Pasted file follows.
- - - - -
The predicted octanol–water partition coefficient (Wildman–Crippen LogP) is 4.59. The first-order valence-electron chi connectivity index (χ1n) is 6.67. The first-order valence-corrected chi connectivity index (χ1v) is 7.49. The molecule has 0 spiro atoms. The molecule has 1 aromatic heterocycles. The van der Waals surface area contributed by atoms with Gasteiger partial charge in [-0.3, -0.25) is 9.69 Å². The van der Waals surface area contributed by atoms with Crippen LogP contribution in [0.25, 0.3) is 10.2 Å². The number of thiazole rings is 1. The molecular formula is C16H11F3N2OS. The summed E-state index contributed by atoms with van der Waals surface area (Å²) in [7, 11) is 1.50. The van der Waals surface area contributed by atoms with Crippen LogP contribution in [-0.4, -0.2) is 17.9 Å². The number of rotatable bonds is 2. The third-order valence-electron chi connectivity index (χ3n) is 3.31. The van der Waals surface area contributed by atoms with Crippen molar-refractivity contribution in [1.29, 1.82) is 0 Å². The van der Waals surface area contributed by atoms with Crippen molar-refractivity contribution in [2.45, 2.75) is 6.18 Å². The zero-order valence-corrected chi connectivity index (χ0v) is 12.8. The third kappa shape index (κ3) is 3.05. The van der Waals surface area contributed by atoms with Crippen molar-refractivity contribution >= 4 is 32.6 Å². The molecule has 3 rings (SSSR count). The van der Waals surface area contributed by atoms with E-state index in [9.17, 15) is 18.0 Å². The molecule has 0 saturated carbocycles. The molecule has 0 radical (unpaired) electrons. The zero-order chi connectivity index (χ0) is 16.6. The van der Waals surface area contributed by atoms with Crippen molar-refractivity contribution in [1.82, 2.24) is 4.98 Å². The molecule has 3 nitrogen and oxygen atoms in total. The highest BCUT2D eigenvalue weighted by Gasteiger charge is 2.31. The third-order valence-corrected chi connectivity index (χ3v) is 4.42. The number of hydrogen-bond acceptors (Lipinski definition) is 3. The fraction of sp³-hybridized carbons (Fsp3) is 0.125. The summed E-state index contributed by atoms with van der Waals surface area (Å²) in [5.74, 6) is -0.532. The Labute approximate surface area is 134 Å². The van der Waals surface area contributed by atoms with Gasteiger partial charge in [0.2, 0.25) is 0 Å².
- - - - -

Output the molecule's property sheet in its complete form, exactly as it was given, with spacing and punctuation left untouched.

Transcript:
The predicted octanol–water partition coefficient (Wildman–Crippen LogP) is 4.59. The first-order valence-electron chi connectivity index (χ1n) is 6.67. The first-order valence-corrected chi connectivity index (χ1v) is 7.49. The molecule has 0 spiro atoms. The molecule has 1 aromatic heterocycles. The van der Waals surface area contributed by atoms with Gasteiger partial charge in [-0.3, -0.25) is 9.69 Å². The van der Waals surface area contributed by atoms with Crippen LogP contribution in [0.25, 0.3) is 10.2 Å². The number of thiazole rings is 1. The molecular formula is C16H11F3N2OS. The summed E-state index contributed by atoms with van der Waals surface area (Å²) in [7, 11) is 1.50. The van der Waals surface area contributed by atoms with Crippen LogP contribution in [-0.4, -0.2) is 17.9 Å². The number of rotatable bonds is 2. The third-order valence-electron chi connectivity index (χ3n) is 3.31. The van der Waals surface area contributed by atoms with Crippen molar-refractivity contribution in [1.29, 1.82) is 0 Å². The van der Waals surface area contributed by atoms with Crippen molar-refractivity contribution in [2.45, 2.75) is 6.18 Å². The zero-order valence-corrected chi connectivity index (χ0v) is 12.8. The third kappa shape index (κ3) is 3.05. The van der Waals surface area contributed by atoms with Crippen molar-refractivity contribution >= 4 is 32.6 Å². The molecule has 3 rings (SSSR count). The van der Waals surface area contributed by atoms with E-state index in [9.17, 15) is 18.0 Å². The molecule has 0 saturated carbocycles. The molecule has 0 radical (unpaired) electrons. The zero-order chi connectivity index (χ0) is 16.6. The van der Waals surface area contributed by atoms with Crippen molar-refractivity contribution in [1.82, 2.24) is 4.98 Å². The molecule has 3 nitrogen and oxygen atoms in total. The highest BCUT2D eigenvalue weighted by Gasteiger charge is 2.31. The third-order valence-corrected chi connectivity index (χ3v) is 4.42. The number of hydrogen-bond acceptors (Lipinski definition) is 3. The fraction of sp³-hybridized carbons (Fsp3) is 0.125. The summed E-state index contributed by atoms with van der Waals surface area (Å²) in [5.74, 6) is -0.532. The Labute approximate surface area is 134 Å². The van der Waals surface area contributed by atoms with Gasteiger partial charge in [0.2, 0.25) is 0 Å².